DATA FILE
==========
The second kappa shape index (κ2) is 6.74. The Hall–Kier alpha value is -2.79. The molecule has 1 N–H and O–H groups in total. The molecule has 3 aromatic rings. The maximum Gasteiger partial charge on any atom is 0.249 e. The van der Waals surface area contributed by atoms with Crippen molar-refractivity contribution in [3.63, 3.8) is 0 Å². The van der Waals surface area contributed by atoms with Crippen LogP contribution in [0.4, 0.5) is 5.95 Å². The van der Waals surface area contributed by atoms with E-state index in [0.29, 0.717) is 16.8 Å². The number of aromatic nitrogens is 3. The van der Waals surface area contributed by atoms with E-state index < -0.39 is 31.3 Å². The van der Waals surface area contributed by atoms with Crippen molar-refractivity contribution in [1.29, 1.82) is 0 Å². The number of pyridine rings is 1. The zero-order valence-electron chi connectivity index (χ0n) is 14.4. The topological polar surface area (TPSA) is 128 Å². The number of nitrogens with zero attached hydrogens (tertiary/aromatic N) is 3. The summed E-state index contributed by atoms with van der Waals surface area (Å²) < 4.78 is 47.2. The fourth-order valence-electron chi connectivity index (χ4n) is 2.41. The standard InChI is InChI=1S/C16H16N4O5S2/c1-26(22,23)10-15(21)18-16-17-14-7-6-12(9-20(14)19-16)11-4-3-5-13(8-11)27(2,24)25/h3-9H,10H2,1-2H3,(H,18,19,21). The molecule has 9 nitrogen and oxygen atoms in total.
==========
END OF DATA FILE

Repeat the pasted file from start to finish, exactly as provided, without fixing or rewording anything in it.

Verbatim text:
The second kappa shape index (κ2) is 6.74. The Hall–Kier alpha value is -2.79. The molecule has 1 N–H and O–H groups in total. The molecule has 3 aromatic rings. The maximum Gasteiger partial charge on any atom is 0.249 e. The van der Waals surface area contributed by atoms with Crippen molar-refractivity contribution in [3.63, 3.8) is 0 Å². The van der Waals surface area contributed by atoms with Crippen LogP contribution in [0.4, 0.5) is 5.95 Å². The van der Waals surface area contributed by atoms with E-state index in [0.29, 0.717) is 16.8 Å². The number of aromatic nitrogens is 3. The van der Waals surface area contributed by atoms with E-state index < -0.39 is 31.3 Å². The van der Waals surface area contributed by atoms with Crippen molar-refractivity contribution in [1.29, 1.82) is 0 Å². The number of pyridine rings is 1. The zero-order valence-electron chi connectivity index (χ0n) is 14.4. The topological polar surface area (TPSA) is 128 Å². The number of nitrogens with zero attached hydrogens (tertiary/aromatic N) is 3. The summed E-state index contributed by atoms with van der Waals surface area (Å²) < 4.78 is 47.2. The fourth-order valence-electron chi connectivity index (χ4n) is 2.41. The standard InChI is InChI=1S/C16H16N4O5S2/c1-26(22,23)10-15(21)18-16-17-14-7-6-12(9-20(14)19-16)11-4-3-5-13(8-11)27(2,24)25/h3-9H,10H2,1-2H3,(H,18,19,21). The molecule has 9 nitrogen and oxygen atoms in total.